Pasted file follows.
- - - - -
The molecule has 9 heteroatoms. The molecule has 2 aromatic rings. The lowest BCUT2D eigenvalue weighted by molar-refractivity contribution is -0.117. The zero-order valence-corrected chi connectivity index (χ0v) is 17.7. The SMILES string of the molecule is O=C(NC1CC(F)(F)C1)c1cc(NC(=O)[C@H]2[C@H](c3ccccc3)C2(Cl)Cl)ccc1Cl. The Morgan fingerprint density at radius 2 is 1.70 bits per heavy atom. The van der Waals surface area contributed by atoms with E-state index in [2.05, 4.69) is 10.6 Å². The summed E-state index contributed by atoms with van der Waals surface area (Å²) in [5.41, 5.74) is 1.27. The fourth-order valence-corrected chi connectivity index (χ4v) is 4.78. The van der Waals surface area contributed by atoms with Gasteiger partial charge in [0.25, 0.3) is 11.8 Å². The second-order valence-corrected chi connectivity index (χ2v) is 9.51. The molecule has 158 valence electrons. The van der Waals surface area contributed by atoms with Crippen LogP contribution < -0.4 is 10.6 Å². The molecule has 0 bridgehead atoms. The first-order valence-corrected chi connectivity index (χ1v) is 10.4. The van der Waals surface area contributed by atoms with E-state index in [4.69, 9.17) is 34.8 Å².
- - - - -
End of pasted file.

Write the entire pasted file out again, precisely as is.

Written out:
The molecule has 9 heteroatoms. The molecule has 2 aromatic rings. The lowest BCUT2D eigenvalue weighted by molar-refractivity contribution is -0.117. The zero-order valence-corrected chi connectivity index (χ0v) is 17.7. The SMILES string of the molecule is O=C(NC1CC(F)(F)C1)c1cc(NC(=O)[C@H]2[C@H](c3ccccc3)C2(Cl)Cl)ccc1Cl. The Morgan fingerprint density at radius 2 is 1.70 bits per heavy atom. The van der Waals surface area contributed by atoms with E-state index in [2.05, 4.69) is 10.6 Å². The summed E-state index contributed by atoms with van der Waals surface area (Å²) in [5.41, 5.74) is 1.27. The fourth-order valence-corrected chi connectivity index (χ4v) is 4.78. The van der Waals surface area contributed by atoms with Gasteiger partial charge in [0.25, 0.3) is 11.8 Å². The second-order valence-corrected chi connectivity index (χ2v) is 9.51. The molecule has 158 valence electrons. The van der Waals surface area contributed by atoms with Crippen LogP contribution < -0.4 is 10.6 Å². The molecule has 0 bridgehead atoms. The first-order valence-corrected chi connectivity index (χ1v) is 10.4. The van der Waals surface area contributed by atoms with E-state index in [4.69, 9.17) is 34.8 Å².